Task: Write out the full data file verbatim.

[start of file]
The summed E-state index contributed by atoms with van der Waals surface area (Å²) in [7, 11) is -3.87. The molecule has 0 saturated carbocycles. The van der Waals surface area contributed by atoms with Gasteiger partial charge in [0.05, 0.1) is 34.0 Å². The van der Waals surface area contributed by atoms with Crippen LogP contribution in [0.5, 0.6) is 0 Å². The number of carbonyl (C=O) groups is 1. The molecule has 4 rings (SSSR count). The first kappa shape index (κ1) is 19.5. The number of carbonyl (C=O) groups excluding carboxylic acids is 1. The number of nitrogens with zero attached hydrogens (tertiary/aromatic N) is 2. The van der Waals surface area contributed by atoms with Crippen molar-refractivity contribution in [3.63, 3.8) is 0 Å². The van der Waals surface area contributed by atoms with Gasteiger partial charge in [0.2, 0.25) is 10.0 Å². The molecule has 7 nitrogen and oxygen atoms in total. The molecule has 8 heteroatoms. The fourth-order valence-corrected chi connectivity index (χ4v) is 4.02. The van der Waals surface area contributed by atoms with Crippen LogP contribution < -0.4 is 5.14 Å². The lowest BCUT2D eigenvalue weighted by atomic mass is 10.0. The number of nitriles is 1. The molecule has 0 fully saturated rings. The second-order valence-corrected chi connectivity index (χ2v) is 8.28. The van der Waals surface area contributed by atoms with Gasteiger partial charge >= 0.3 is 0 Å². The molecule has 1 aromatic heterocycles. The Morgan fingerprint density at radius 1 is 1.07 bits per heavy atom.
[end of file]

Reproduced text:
The summed E-state index contributed by atoms with van der Waals surface area (Å²) in [7, 11) is -3.87. The molecule has 0 saturated carbocycles. The van der Waals surface area contributed by atoms with Gasteiger partial charge in [0.05, 0.1) is 34.0 Å². The van der Waals surface area contributed by atoms with Crippen LogP contribution in [0.5, 0.6) is 0 Å². The number of carbonyl (C=O) groups is 1. The molecule has 4 rings (SSSR count). The first kappa shape index (κ1) is 19.5. The number of carbonyl (C=O) groups excluding carboxylic acids is 1. The number of nitrogens with zero attached hydrogens (tertiary/aromatic N) is 2. The van der Waals surface area contributed by atoms with Crippen molar-refractivity contribution in [3.63, 3.8) is 0 Å². The van der Waals surface area contributed by atoms with Gasteiger partial charge in [0.2, 0.25) is 10.0 Å². The molecule has 7 nitrogen and oxygen atoms in total. The molecule has 8 heteroatoms. The fourth-order valence-corrected chi connectivity index (χ4v) is 4.02. The van der Waals surface area contributed by atoms with Crippen LogP contribution < -0.4 is 5.14 Å². The lowest BCUT2D eigenvalue weighted by atomic mass is 10.0. The number of nitriles is 1. The molecule has 0 fully saturated rings. The second-order valence-corrected chi connectivity index (χ2v) is 8.28. The van der Waals surface area contributed by atoms with Gasteiger partial charge >= 0.3 is 0 Å². The molecule has 1 aromatic heterocycles. The Morgan fingerprint density at radius 1 is 1.07 bits per heavy atom.